The broken running gear
The broken running gear
ATR72, ZK MCY Landing gear failure Nelson 9 April 2017
Occurrence Date
Report Publication Date
On 9 April 2017, an ATR72 aeroplane was on approach to land at Nelson with 71 persons on board. When the crew lowered the landing gear, they received an alert that the right-hand main landing gear was not locked in the down position.

Unable to resolve the issue using the standard procedures, the crew diverted the aeroplane to the more suitable Palmerston North Aerodrome, where they made a successful landing. The landing gear did not collapse on landing and damage was limited to one burst tyre. Nobody was injured.

The Transport Accident Investigation Commission found that the landing gear problem was caused by the failure of the two landing gear locking springs, designed to hold the right-hand landing gear in a down and locked position, and that the springs failed because of corrosion induced cracking. Salt, as a result of the saline environment in which the aeroplane was operated, was considered as the likely initiator of the corrosion.

The Commission also found one safety issue, that the maintenance inspection programme for the locking springs would have been unlikely to detect the corrosion cracking in the locking springs prior to their failing, and that there was no required preventive maintenance of the locking springs to limit the extent of corrosion damage.

The Commission also found that the crew’s decision to divert to Palmerston North Aerodrome was appropriate and the preparation for the emergency landing was well conducted in accordance with company procedures. However, the crew’s raising and lowering the landing gear several times before the emergency landing was outside the documented procedures and had the potential to exacerbate the condition.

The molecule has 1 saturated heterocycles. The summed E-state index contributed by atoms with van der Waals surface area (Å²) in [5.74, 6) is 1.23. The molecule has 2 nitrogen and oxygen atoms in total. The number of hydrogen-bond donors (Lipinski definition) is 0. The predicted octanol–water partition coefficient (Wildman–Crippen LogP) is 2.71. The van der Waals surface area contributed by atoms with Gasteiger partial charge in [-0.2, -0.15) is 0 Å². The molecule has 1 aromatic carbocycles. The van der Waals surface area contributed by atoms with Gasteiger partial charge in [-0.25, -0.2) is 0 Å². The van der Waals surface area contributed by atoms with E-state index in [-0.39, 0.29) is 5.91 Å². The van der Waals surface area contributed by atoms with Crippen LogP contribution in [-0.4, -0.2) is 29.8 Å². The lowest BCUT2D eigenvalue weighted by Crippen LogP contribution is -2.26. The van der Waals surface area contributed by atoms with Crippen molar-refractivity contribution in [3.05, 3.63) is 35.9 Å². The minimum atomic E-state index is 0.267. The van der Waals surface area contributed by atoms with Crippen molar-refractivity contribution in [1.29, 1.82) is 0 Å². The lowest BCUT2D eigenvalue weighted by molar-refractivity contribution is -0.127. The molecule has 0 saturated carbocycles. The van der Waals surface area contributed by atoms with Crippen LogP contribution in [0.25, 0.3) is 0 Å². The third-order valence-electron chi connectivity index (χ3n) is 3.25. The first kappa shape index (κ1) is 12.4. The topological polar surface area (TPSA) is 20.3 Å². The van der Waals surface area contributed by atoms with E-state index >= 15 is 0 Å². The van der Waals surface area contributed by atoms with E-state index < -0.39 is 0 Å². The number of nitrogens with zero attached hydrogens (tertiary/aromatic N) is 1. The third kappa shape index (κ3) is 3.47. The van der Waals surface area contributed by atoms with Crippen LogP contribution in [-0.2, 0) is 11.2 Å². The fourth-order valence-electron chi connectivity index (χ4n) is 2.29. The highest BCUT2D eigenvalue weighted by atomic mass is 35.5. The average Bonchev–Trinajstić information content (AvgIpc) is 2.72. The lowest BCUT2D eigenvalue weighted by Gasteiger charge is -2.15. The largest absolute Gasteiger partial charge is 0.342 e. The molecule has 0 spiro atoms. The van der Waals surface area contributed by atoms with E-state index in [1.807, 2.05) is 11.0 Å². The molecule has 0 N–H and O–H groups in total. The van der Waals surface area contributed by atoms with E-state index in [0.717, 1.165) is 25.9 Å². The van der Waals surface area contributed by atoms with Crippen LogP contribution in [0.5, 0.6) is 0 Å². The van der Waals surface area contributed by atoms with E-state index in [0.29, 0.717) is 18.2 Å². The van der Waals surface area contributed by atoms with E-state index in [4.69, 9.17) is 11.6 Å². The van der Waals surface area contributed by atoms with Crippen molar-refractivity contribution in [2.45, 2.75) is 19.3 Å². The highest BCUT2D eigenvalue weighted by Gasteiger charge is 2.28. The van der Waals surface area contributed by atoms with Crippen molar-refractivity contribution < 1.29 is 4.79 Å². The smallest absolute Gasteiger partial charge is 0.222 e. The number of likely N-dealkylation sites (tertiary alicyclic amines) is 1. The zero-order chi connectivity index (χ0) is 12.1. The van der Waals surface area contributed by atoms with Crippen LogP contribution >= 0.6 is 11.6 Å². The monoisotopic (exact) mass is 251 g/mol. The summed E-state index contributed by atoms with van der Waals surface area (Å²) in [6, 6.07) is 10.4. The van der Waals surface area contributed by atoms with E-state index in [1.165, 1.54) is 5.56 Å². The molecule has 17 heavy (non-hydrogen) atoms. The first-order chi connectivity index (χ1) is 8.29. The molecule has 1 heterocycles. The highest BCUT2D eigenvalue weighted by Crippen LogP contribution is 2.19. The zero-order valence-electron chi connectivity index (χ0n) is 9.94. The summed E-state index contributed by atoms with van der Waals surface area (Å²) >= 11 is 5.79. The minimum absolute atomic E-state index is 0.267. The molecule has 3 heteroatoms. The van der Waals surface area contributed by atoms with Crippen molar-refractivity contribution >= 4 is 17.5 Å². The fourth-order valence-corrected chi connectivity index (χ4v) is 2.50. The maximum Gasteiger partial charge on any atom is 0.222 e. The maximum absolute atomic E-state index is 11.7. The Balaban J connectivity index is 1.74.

Because of the safety actions taken by the operator and aeroplane manufacturer, no new recommendations were made.

The key lessons arising from the inquiry:
- this incident demonstrates the importance of a pre-flight visual inspection of critical components such as those of the landing gear, particularly when the integrity of the components relies on pre-flight visual inspections
- although on this occasion re-cycling the faulty landing gear did not have any adverse outcome, this action was not in accordance with flight crew operating manual procedures. In other failure cases, recycling can exacerbate the extent of the problem
- aircraft recorders provide a valuable source of information for an investigation. Operators should enforce strict adherence to post-accident and incident procedures for preserving the data on any on-board recorder.
Nelson (-40.320555,175.616944) [may be approximate]